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New normal

Eric Buhain



The world of sports is changing and adapting to the new normal.

I was flipping through my favorite sports channels and by chance, one of my favorite channels, Eurosports, was showing a live broadcast of a virtual cycling event participated by some of the most prominent cyclists in the world.

I found out that the cyclists were using this virtual training application called Zwift, which I also use. Interestingly, this training application had already gone mainstream and is now becoming the new normal of what cycling events would be in the future.

Basically, Zwift takes into consideration the vital real-time data of individual riders like weight, heart rate, power outputs, pedal cadence and interprets them in a game-like virtual world that has inclined and declined features in which it adjusts the tension of the stationary bikes with an attached accessory via Bluetooth technology.

The cyclists can also ride with other riders and meet up in this virtual world any time they want.

But what I saw was different because from what I know, professional riders use Zwift as a training tool. The riders, however, are now using it to compete against each other at the comforts of their respective homes.

First, they were given the same accessories and equipment to connect to the application to even the playing field. They were also given their own avatars with their team jersey designs and while they were racing, the television network asked them to set up live video links to their homes so that spectators, who are all siting at the comforts of their homes, could see them actually riding on their stationary bikes with Zwift application.

It was truly entertaining and if you were an athlete, you would really appreciate the effort of these cyclists because you get to see their real-time effort like heart rates, cadence speed and performance in inclined roads. The race was so competitive that the heart rates of some of them even reached 200 beats per minute.

This got me thinking: If cycling is already doing this as its way of adapting to new normal for social distancing purposes, can other sports also do the same?

Athletics, specifically, could duplicate the same concept at it has a running application that takes into consideration the individual data of runners. Again, competitors would be provided the same exact treadmill and accessory at their own homes and link it to the application so that they can compete.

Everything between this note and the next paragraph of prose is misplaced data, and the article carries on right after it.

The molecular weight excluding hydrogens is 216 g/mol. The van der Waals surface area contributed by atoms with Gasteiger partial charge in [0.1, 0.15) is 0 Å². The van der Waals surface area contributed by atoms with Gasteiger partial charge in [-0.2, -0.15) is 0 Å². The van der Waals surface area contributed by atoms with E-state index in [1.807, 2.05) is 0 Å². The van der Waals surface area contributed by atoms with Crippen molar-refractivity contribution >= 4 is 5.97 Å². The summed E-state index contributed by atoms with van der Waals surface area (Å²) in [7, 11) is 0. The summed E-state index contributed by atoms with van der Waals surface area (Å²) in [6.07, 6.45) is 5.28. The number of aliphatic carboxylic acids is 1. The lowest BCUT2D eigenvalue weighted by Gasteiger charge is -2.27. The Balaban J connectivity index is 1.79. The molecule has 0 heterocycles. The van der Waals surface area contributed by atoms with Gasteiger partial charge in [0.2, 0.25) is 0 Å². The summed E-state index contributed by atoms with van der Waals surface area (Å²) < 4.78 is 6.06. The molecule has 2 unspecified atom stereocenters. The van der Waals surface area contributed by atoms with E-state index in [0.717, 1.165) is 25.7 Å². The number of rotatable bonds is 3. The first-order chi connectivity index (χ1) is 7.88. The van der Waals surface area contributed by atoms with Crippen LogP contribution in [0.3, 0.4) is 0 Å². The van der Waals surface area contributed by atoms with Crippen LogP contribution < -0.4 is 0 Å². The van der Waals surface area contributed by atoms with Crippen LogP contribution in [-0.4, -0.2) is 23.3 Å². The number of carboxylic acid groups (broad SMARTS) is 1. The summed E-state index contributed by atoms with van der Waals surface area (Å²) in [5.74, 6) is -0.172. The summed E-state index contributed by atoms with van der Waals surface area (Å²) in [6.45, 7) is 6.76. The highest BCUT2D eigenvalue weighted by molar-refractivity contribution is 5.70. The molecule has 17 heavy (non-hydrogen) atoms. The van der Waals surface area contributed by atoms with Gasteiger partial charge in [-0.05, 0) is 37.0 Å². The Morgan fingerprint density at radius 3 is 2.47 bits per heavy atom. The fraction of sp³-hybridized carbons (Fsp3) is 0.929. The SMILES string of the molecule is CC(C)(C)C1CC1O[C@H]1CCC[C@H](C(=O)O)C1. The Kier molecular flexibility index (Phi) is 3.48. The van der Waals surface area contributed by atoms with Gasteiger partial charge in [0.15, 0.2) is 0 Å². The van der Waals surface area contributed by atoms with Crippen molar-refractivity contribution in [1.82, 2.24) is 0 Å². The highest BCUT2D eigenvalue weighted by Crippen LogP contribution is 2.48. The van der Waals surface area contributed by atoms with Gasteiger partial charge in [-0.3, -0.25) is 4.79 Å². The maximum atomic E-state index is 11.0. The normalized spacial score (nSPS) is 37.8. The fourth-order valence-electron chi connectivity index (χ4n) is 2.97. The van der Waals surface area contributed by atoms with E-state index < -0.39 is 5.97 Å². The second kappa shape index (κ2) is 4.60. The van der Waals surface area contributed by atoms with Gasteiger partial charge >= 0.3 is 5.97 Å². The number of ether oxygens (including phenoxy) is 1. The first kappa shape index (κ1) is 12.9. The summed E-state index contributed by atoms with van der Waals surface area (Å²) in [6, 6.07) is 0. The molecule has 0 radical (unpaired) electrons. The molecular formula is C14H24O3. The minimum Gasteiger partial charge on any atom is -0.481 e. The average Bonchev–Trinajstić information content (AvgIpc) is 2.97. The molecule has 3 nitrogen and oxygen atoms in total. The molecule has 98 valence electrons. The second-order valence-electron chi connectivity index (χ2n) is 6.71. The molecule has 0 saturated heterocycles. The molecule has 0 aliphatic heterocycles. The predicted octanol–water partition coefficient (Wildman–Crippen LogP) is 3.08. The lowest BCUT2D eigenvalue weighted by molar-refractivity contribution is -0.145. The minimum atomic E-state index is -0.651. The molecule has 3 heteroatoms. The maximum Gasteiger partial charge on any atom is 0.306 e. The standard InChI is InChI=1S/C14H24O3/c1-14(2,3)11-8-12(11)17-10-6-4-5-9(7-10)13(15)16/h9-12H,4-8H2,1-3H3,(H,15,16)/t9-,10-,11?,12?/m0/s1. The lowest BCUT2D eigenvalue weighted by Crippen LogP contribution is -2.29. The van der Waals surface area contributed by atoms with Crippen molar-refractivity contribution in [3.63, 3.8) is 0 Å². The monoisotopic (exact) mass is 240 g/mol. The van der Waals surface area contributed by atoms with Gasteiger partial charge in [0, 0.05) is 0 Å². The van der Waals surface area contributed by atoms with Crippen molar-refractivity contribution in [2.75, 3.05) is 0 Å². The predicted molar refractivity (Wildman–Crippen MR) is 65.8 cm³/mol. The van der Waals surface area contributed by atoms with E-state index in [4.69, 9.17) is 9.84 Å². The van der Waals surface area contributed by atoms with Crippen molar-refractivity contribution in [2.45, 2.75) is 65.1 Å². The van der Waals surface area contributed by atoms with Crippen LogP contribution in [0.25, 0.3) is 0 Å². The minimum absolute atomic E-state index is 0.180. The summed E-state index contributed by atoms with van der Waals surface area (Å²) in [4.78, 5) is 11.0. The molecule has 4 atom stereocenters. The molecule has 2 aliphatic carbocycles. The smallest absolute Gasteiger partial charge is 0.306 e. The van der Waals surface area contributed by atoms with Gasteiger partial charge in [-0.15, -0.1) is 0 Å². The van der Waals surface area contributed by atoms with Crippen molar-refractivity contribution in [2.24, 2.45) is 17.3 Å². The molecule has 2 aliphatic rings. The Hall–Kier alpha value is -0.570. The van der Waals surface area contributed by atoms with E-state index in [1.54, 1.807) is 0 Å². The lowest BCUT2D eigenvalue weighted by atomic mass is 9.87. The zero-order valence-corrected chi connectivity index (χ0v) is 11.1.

Sports like archery, shooting, weightlifting, tennis, table tennis, badminton and golf, which normally have some sort of social distancing among participants, can push through their events but without spectators watching.

For tennis, table tennis and badminton, they can limit their events to singles for the meantime.

All of the sports that I mentioned could avail of the normal television broadcast so that spectators could watch from their homes and maintain the same level of intensity and excitement.

Basketball, football and volleyball, which are probably the biggest sports in the world, are the most affected by the coronavirus pandemic. The monetary loss is probably already in the hundreds of millions to date.

For them, maybe a good suggestion is that they go back to basics.

Just like the very popular NBA All-Star Weekend, where individual skills of the players are being displayed, maybe it would be interesting if they would limit their events to dribbling skills for both basketball and football and free throw shooting instead of an actual game, where physical contact among players is inevitable.

Basically, the goal here is to spark interests from fans and, at the same time, display the skill level of these athletes until situation normalizes.

For my sport, swimming, I think we are very lucky because the pool is chlorinated in which the virus couldn’t survive. All we need is to assure the competitors that the chlorine and acid level are safe and at the standard level.

Social distancing is also not a problem as traditional pools are already equipped with lanes where swimmers can race. We just have to limit the number of competitors to be able to maintain social distancing.

Basically, what is happening in sports today is a signal that it is adapting to the changing world. More importantly, it is telling us that we should not lose hope because we will all be out there sooner than we think to enjoy the sport we love on a slightly tweaked version.

Welcome to the new normal.